Industrial biotechnology has much to offer towards EU Green Deal ambitions as well as the UN Sustainable Development Goals. But as a sector, it is less well-known than healthcare biotechnology, which shot to public awareness in the past year with the mRNA based COVID vaccines. Some breakthroughs –genome editing technologies like CRISPR , cultivated meat and alternative proteins – are slowly permeating consumer awareness. Others, like the vitamin B2 biotechnological production shift, are virtually unknown outside of the sector, despite the numerous environmental benefits.
These have of course supported the increasing market share of biotechnologically produced vitamin B2. But benefits alone won’t be enough without buy-in: the most innovative product will have no benefit if consumers do not want it. Consumer awareness of biotechnological alternatives in sectors like food and feed, biomaterials, or chemicals, can therefore drive the adoption of more sustainable products and processes, ultimately supporting the implementation of innovation.
Some of the latest innovations in industrial biotechnology may sound more like science fiction than reality: using biotechnology to produce spider silk for applications in healthcare or as a novel biomaterial. Consumer interest is opening the door to these ideas, but it’s consumer awareness and acceptance that will welcome them onto the market. Additional factors, like an enabling policy environment and support to bridge technological or financial gaps, such as pilot plants for scaling up solutions, also contribute to the speed and success of the path to market.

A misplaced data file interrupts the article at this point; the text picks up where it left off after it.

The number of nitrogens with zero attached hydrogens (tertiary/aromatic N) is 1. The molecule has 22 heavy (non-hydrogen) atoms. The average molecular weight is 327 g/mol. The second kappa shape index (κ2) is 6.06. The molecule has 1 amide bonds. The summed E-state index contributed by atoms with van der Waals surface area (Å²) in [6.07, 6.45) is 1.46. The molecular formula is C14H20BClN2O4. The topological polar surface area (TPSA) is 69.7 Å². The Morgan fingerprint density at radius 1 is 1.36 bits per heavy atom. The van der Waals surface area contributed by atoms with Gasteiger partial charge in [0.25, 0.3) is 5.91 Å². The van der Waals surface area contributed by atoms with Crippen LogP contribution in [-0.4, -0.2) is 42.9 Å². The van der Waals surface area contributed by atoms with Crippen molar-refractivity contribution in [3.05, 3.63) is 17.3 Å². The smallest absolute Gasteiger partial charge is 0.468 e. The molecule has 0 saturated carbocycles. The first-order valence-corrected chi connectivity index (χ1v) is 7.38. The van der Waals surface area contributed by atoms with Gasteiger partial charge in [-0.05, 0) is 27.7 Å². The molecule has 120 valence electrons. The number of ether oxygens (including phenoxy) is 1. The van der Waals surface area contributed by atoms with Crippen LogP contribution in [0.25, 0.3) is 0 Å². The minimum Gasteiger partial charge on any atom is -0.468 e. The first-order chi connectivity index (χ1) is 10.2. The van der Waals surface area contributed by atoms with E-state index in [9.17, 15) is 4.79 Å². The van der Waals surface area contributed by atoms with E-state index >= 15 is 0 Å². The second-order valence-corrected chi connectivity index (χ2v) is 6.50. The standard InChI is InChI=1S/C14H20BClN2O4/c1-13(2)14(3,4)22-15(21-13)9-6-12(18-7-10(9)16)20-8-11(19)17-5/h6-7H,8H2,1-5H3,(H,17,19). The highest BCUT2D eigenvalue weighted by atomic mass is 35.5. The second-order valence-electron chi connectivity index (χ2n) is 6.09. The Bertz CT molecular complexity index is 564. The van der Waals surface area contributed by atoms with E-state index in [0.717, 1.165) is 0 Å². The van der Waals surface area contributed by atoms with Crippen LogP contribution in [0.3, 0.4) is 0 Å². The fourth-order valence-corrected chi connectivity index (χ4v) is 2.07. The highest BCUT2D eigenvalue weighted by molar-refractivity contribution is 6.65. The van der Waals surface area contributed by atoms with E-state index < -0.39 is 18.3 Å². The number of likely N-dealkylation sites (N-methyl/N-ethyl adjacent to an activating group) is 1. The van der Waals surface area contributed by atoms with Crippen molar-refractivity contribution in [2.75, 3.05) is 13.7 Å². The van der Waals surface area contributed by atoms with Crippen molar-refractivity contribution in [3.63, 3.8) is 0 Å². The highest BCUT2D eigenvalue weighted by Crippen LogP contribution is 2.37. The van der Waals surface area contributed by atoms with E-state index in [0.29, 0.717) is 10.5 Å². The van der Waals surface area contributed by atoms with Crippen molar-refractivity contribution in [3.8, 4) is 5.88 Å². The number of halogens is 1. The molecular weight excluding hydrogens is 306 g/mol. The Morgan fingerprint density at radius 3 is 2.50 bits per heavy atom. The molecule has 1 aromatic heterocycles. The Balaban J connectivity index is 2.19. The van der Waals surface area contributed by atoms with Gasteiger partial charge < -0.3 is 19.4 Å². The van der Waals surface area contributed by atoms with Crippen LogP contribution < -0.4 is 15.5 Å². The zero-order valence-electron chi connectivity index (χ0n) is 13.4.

What the future holds for industrial biotechnology
So how can we best implement innovation?
Bringing biotechnology solutions and products to consumers is challenging if both parties do not speak the same language. For these innovations to become widely accepted by the general public, we need to communicate the science through appealing stories and an easily understood narrative. For example, EuropaBio this year celebrates its 25th anniversary and chose to mark this occasion by showcasing key scientific and business advances that have impacted people and the planet.
Be the best option
To gain consumer acceptance, bio-based products designed as drop-in solutions (i.e. alternatives to existing products) must either meet or even better – exceed – the efficacy of existing products and materials. Products with new functionalities must satisfy consumer demands, and, in the context of the green transition, it is also important to respond to climate challenges by offering solutions that benefit consumers in addition to being sustainable and environmentally friendly.
To conclude …
It’s a process, change always takes time. At EuropaBio we believe that EFIB, which is organised in different European countries every year, contributes not only to the better dialogue between stakeholders, but also sheds light on the sector at the national level. Lithuania has a thriving life sciences sector and is rapidly becoming a European biotechnology hotspot thanks to its commitment to investing in biotechnology for the future. EFIB 2022 therefore heads to Vilnius and will be organized with the support of Go Vilnius, Enterprise Lithuania, and the Lithuanian Biotechnology Association.